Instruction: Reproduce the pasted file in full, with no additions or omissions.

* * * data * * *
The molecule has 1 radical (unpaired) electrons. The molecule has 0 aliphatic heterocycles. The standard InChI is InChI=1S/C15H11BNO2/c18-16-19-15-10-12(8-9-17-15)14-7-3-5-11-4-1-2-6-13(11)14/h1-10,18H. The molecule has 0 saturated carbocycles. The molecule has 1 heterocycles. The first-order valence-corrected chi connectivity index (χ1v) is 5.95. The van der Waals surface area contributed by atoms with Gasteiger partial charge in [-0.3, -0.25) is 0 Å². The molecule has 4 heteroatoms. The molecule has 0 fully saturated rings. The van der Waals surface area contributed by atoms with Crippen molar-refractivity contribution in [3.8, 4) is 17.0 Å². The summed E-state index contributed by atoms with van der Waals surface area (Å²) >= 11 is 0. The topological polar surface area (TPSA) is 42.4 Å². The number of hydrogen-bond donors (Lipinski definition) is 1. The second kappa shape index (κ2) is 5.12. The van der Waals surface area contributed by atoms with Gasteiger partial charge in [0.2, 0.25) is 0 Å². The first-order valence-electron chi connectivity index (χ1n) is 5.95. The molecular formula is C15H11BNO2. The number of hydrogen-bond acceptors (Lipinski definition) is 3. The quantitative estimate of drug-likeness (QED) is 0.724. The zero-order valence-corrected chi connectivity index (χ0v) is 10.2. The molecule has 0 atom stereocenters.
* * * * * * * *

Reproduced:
The molecule has 1 radical (unpaired) electrons. The molecule has 0 aliphatic heterocycles. The standard InChI is InChI=1S/C15H11BNO2/c18-16-19-15-10-12(8-9-17-15)14-7-3-5-11-4-1-2-6-13(11)14/h1-10,18H. The molecule has 0 saturated carbocycles. The molecule has 1 heterocycles. The first-order valence-corrected chi connectivity index (χ1v) is 5.95. The van der Waals surface area contributed by atoms with Gasteiger partial charge in [-0.3, -0.25) is 0 Å². The molecule has 4 heteroatoms. The molecule has 0 fully saturated rings. The van der Waals surface area contributed by atoms with Crippen molar-refractivity contribution in [3.8, 4) is 17.0 Å². The summed E-state index contributed by atoms with van der Waals surface area (Å²) >= 11 is 0. The topological polar surface area (TPSA) is 42.4 Å². The number of hydrogen-bond donors (Lipinski definition) is 1. The second kappa shape index (κ2) is 5.12. The van der Waals surface area contributed by atoms with Gasteiger partial charge in [0.2, 0.25) is 0 Å². The first-order valence-electron chi connectivity index (χ1n) is 5.95. The molecular formula is C15H11BNO2. The number of hydrogen-bond acceptors (Lipinski definition) is 3. The quantitative estimate of drug-likeness (QED) is 0.724. The zero-order valence-corrected chi connectivity index (χ0v) is 10.2. The molecule has 0 atom stereocenters.